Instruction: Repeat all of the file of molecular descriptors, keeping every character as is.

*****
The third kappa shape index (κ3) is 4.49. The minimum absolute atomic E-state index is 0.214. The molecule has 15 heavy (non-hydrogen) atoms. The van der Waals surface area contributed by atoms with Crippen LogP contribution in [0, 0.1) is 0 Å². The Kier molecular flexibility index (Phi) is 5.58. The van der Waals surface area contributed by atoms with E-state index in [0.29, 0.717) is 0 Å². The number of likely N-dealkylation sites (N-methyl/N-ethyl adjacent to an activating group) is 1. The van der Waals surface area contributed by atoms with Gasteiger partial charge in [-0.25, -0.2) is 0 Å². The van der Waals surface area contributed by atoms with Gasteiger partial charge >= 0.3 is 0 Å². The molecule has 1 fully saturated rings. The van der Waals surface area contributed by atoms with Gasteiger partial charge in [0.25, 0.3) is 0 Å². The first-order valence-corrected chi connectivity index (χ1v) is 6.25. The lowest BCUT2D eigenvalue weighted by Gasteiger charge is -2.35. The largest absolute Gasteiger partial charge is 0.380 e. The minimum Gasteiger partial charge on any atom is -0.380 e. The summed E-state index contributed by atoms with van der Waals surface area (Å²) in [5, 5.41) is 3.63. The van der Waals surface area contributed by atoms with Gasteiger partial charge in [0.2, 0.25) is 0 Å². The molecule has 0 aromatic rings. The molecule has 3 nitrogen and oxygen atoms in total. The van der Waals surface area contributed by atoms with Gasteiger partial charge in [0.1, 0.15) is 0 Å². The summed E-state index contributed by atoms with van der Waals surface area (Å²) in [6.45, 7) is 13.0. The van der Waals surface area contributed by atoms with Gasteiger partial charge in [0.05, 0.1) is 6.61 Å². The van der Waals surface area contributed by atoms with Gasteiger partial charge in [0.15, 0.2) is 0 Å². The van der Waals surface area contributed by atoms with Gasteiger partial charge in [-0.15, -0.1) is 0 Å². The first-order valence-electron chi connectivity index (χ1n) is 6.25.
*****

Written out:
The third kappa shape index (κ3) is 4.49. The minimum absolute atomic E-state index is 0.214. The molecule has 15 heavy (non-hydrogen) atoms. The van der Waals surface area contributed by atoms with Crippen LogP contribution in [0, 0.1) is 0 Å². The Kier molecular flexibility index (Phi) is 5.58. The van der Waals surface area contributed by atoms with E-state index in [0.29, 0.717) is 0 Å². The number of likely N-dealkylation sites (N-methyl/N-ethyl adjacent to an activating group) is 1. The van der Waals surface area contributed by atoms with Gasteiger partial charge in [-0.25, -0.2) is 0 Å². The van der Waals surface area contributed by atoms with Gasteiger partial charge >= 0.3 is 0 Å². The molecule has 1 fully saturated rings. The van der Waals surface area contributed by atoms with Gasteiger partial charge in [0.25, 0.3) is 0 Å². The first-order valence-corrected chi connectivity index (χ1v) is 6.25. The lowest BCUT2D eigenvalue weighted by Gasteiger charge is -2.35. The largest absolute Gasteiger partial charge is 0.380 e. The minimum Gasteiger partial charge on any atom is -0.380 e. The summed E-state index contributed by atoms with van der Waals surface area (Å²) in [5, 5.41) is 3.63. The van der Waals surface area contributed by atoms with Gasteiger partial charge in [0.2, 0.25) is 0 Å². The molecule has 0 aromatic rings. The molecule has 3 nitrogen and oxygen atoms in total. The van der Waals surface area contributed by atoms with Gasteiger partial charge in [0.1, 0.15) is 0 Å². The summed E-state index contributed by atoms with van der Waals surface area (Å²) in [6.45, 7) is 13.0. The van der Waals surface area contributed by atoms with Gasteiger partial charge in [0.05, 0.1) is 6.61 Å². The van der Waals surface area contributed by atoms with Gasteiger partial charge in [0.15, 0.2) is 0 Å². The van der Waals surface area contributed by atoms with Gasteiger partial charge in [-0.15, -0.1) is 0 Å². The first-order valence-electron chi connectivity index (χ1n) is 6.25.